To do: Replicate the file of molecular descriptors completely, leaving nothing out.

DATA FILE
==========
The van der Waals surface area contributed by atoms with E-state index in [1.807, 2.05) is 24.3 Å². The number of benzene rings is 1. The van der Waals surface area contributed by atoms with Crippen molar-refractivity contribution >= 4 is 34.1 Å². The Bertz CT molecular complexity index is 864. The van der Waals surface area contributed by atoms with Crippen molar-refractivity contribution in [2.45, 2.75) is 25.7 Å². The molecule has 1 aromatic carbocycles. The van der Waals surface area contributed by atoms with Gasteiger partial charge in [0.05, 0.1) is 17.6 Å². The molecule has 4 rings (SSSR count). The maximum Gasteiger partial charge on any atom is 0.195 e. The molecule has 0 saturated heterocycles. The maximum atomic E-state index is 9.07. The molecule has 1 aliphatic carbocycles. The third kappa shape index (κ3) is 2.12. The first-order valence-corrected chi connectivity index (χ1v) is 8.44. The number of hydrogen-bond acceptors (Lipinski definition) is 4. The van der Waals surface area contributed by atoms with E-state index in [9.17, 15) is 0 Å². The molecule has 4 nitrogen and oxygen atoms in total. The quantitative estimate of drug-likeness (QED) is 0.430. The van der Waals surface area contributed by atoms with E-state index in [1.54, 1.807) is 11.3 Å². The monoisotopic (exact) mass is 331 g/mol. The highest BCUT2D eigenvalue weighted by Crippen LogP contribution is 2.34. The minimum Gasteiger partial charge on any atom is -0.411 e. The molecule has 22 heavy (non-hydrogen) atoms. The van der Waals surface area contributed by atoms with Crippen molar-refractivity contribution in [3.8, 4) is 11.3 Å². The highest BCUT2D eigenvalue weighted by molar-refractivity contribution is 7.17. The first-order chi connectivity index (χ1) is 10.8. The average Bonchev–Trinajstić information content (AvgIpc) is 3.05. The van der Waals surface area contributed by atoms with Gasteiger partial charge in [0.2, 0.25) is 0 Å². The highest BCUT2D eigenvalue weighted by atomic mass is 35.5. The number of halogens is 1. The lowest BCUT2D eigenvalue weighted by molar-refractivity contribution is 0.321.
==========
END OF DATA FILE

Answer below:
The van der Waals surface area contributed by atoms with E-state index in [1.807, 2.05) is 24.3 Å². The number of benzene rings is 1. The van der Waals surface area contributed by atoms with Crippen molar-refractivity contribution >= 4 is 34.1 Å². The Bertz CT molecular complexity index is 864. The van der Waals surface area contributed by atoms with Crippen molar-refractivity contribution in [2.45, 2.75) is 25.7 Å². The molecule has 1 aromatic carbocycles. The van der Waals surface area contributed by atoms with Gasteiger partial charge in [0.05, 0.1) is 17.6 Å². The molecule has 4 rings (SSSR count). The maximum Gasteiger partial charge on any atom is 0.195 e. The molecule has 0 saturated heterocycles. The maximum atomic E-state index is 9.07. The molecule has 1 aliphatic carbocycles. The third kappa shape index (κ3) is 2.12. The first-order valence-corrected chi connectivity index (χ1v) is 8.44. The number of hydrogen-bond acceptors (Lipinski definition) is 4. The van der Waals surface area contributed by atoms with E-state index in [9.17, 15) is 0 Å². The molecule has 4 nitrogen and oxygen atoms in total. The quantitative estimate of drug-likeness (QED) is 0.430. The van der Waals surface area contributed by atoms with E-state index in [1.54, 1.807) is 11.3 Å². The monoisotopic (exact) mass is 331 g/mol. The highest BCUT2D eigenvalue weighted by Crippen LogP contribution is 2.34. The minimum Gasteiger partial charge on any atom is -0.411 e. The molecule has 22 heavy (non-hydrogen) atoms. The van der Waals surface area contributed by atoms with Crippen molar-refractivity contribution in [3.8, 4) is 11.3 Å². The highest BCUT2D eigenvalue weighted by molar-refractivity contribution is 7.17. The first-order chi connectivity index (χ1) is 10.8. The average Bonchev–Trinajstić information content (AvgIpc) is 3.05. The van der Waals surface area contributed by atoms with Gasteiger partial charge in [0.2, 0.25) is 0 Å². The highest BCUT2D eigenvalue weighted by atomic mass is 35.5. The number of halogens is 1. The lowest BCUT2D eigenvalue weighted by molar-refractivity contribution is 0.321.